Monday, June 9, 2008

Research on Rates of Violence Among Those with Severe Mental Illness

Here's an op-ed that appeared today in the Wall Street Journal by E. Fuller Torrey, the founder of the Treatment Advocacy Center (TAC). TAC is a national nonprofit organization dedicated to eliminating barriers to the timely and effective treatment of severe mental illnesses. TAC promotes laws, policies, and practices for the delivery of psychiatric care and supports the development of innovative treatments for and research into the causes of severe and persistent psychiatric illnesses, such as schizophrenia and bipolar disorder.

Compassion, Compulsion and the Mentally Ill

"The debacle of deinstitutionalization continues to worsen with each passing year. In 1955, there were 559,000 individuals in America's state mental hospitals. By 2005, there were only 47,000 state hospital beds left in the country, a number that continues to fall. Numerous studies have documented the tragic effects of releasing hundreds of thousands of seriously mentally ill individuals from state hospitals while failing to ensure that they receive treatment.

The latest, carried out by Jason Matejkowski and colleagues at the University of Pennsylvania, found that individuals with serious mental illnesses are responsible for 10% of all homicides in Indiana. That translates into approximately 1,700 out of 17,034 total homicides in the U.S. in 2006. Over the past 20 years – during which time the public mental-health system has progressively deteriorated – that would mean 38,000 of 388,311 total homicides.

The University of Pennsylvania study examined the records of 723 individuals convicted of homicide between 1990 and 2002 in the Hoosier state. The results were published in the Journal of the American Academy of Psychiatry and the Law.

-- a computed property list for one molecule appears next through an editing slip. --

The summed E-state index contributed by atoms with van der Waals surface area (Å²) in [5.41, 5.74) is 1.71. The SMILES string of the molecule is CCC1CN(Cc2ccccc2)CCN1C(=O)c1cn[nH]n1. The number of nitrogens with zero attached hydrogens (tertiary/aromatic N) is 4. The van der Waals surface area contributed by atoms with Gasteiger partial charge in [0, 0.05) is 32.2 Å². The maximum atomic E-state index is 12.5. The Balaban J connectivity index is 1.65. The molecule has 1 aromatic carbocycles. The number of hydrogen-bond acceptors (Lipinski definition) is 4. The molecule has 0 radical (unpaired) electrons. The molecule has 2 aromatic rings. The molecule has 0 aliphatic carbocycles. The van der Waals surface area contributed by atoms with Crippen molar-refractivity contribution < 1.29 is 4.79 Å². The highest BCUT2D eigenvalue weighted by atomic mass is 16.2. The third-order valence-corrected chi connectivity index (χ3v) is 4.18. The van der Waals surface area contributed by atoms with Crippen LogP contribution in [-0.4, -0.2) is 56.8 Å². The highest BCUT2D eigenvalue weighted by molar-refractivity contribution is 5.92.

Examples of such homicides include Joseph Corcoran, diagnosed with paranoid schizophrenia, who shot four people in Fort Wayne because he thought they were talking about him. And Frank Salyers, also diagnosed with paranoid schizophrenia, who killed a policeman in Goshen after his parents tried unsuccessfully to get treatment for him at a local mental-health facility.

Although the Indiana study is the largest research of its kind in the U.S., two earlier but smaller studies reported that seriously mentally ill individuals were responsible for 10% of homicides in Contra Costa County, Calif., and 29% of homicides in Albany County, N.Y.

Most of these homicides were preventable, since the perpetrators in most cases were not being treated. Nontreatment, a past history of violent behavior and substance abuse are strong predictors of potential dangerousness in this population. We have proven options for decreasing such violence, including outpatient commitment. These programs require mentally ill individuals at high risk for violence to continue taking medication as a condition for living in the community.

Kendra's Law, passed in New York state in 1999, established one such program. A 2005 study by the New York State Office of Mental Health showed that physical acts of violence – as well as suicide attempts and arrests – by patients compelled to undergo treatment under Kendra's Law dropped dramatically in just six months; a similar reduction in violent behavior was shown in a North Carolina study.